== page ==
LOS ANGELES: Kendrick Lamar, Taylor Swift and Alabama Shakes were the biggest winners at a Grammy Awards ceremony that, due to the recent deaths of some seminal stars, felt as much a tribute to music’s past as its present. Monday’s ceremony included performances honoring David Bowie, Glenn Frey, B.B. King, Earth, Wind & Fire’s Maurice White and Motorhead’s Lemmy Kilmister, along with an extended clip of Natalie Cole.
All died within the past year.
Lamar scored five Grammys for his breakthrough album “To Pimp a Butterfly,” the night’s biggest haul.
He was shut out of Grammy’s Big Four. Swift won top album for “1989,” Mark Ronson and Bruno Mars earned top record for “Uptown Funk,” Ed Sheeran won song of the year for “Thinking Out Loud” and Meghan Trainor was named best new artist.
Besides his five Grammys, Lamar had one of the night’s most intense, riveting performances.
A week after Beyonce’s Super Bowl show saluted the black power movement, Lamar opened his “The Blacker the Berry” performance in chains, dressed in a prison uniform along with several dancers. A fire burned behind him as he rapped “Alright,” and a backdrop included a map of Africa with the California city “Compton” written on it.
Actor Don Cheadle noted that Lamar’s disc “daringly incorporated jazz, funk, soul and pure poetry into a hip-hop masterpiece.” He earned a shoutout from President Barack Obama’s White House Twitter feed.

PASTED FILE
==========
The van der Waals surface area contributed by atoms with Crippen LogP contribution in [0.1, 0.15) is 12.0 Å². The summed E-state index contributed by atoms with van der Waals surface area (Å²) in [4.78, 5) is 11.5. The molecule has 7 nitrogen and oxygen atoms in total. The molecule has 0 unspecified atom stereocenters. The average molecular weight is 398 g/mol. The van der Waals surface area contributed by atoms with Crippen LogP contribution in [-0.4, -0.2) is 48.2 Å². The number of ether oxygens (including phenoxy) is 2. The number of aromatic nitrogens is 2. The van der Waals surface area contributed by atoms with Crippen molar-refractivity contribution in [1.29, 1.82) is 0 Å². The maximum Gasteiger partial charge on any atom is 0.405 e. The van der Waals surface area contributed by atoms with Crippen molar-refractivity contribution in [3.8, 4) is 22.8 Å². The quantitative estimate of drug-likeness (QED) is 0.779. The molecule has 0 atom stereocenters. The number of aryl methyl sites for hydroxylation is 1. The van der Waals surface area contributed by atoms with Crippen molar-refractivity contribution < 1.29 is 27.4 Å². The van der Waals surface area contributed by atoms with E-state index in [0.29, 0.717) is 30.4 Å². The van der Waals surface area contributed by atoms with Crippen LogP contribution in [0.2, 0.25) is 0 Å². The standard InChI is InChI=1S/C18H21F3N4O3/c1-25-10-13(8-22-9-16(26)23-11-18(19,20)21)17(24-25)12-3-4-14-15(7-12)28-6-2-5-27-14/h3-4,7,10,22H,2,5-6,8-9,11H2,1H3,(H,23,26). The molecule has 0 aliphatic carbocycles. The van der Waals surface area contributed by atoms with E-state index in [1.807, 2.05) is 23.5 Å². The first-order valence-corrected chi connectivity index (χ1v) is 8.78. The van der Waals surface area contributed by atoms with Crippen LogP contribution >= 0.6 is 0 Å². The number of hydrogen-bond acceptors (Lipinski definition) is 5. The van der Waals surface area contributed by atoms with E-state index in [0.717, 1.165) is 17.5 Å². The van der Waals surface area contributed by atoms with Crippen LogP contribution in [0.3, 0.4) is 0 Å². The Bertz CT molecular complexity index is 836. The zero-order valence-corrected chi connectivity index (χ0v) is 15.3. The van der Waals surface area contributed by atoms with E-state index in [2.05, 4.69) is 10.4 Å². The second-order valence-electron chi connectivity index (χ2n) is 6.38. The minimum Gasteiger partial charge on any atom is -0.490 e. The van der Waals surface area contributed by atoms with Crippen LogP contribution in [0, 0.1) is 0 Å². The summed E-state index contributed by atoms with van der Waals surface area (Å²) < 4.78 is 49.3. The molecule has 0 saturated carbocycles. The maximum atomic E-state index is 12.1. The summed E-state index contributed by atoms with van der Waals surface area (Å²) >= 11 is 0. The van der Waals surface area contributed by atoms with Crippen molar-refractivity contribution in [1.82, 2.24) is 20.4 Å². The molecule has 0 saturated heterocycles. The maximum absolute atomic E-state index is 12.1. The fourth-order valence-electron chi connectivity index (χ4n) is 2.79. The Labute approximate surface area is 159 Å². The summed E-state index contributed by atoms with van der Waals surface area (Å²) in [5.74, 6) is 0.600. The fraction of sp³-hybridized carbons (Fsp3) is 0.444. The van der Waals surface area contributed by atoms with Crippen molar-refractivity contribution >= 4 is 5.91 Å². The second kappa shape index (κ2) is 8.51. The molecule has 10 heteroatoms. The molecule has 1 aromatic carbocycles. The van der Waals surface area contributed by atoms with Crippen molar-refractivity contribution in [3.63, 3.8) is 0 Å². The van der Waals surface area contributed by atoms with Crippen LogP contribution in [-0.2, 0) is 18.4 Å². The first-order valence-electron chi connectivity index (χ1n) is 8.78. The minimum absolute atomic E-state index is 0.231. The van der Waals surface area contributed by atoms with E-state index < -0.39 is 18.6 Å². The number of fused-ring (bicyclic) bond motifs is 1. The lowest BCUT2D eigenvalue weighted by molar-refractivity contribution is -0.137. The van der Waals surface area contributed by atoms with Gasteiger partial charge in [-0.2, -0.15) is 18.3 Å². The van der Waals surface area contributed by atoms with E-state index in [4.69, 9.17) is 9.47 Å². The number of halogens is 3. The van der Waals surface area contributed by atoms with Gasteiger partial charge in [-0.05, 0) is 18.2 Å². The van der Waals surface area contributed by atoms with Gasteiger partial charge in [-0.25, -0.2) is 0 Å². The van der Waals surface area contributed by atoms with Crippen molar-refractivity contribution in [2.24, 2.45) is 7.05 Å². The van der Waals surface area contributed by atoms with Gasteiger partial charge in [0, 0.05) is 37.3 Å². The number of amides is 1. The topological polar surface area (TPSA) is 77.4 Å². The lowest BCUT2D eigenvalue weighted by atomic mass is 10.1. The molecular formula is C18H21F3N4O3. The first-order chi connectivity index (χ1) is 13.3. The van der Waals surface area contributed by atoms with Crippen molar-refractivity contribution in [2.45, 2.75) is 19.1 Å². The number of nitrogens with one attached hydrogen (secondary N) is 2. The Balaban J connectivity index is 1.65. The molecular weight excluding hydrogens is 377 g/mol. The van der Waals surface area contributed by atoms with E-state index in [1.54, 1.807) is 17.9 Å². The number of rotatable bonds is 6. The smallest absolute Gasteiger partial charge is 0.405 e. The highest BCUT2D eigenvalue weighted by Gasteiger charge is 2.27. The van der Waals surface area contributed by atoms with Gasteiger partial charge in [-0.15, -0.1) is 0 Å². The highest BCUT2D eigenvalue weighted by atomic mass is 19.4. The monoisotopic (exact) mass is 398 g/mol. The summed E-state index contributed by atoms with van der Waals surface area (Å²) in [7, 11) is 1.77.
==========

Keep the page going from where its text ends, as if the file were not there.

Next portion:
He won best rap album, rap performance, rap song, rap/sung performance and music video and his disappearance from CBS’ broadcast after the first hour is sure to renew debate over Grammy voters’ attitudes toward rap.
Swift’s show-opening performance of “Out of the Woods” was marred by sound problems of the sort that later bedeviled Adele and Alice Cooper. Yet her album of the year win – the second of her career in that category – was a particularly timely triumph.
“There are going to be people along the way who try to undercut your success,” she said, addressing women artists, “or take credit for your accomplishments or your fame.” She urged others not to be sidetracked by the naysayers and know that when they succeed, it will be the people who loved you who put you there.
The clear but unspoken reference was to Kanye West, who several years ago grabbed a microphone from Swift at the MTV Video Music Awards and last week released a song with a crude comment about her and suggestion that he made her famous.
Swift’s “1989” also won best pop vocal album, and she won a video award for “Bad Blood.”
The tributes to the deceased stars took several forms.
Stevie Wonder, wishing that Earth, Wind & Fire’s White “rest in eternal bliss and peace,” sang “That’s The Way of the World” with the vocal group Pentatonix.
Jackson Browne joined surviving Eagles members in a stately version of “Take it Easy,” with a giant Frey portrait backing them as the song came to a close.
Lady Gaga’s Bowie tribute was a visual wonder, with one of this generation’s most visually arresting artists honoring one whose biggest moments were decades ago. The visuals overwhelmed the music, though, and Gaga may have been better served not trying to pack too many hits in.
A commercial immediately following the performance for a technology company involved in the production, too, was a discordant note.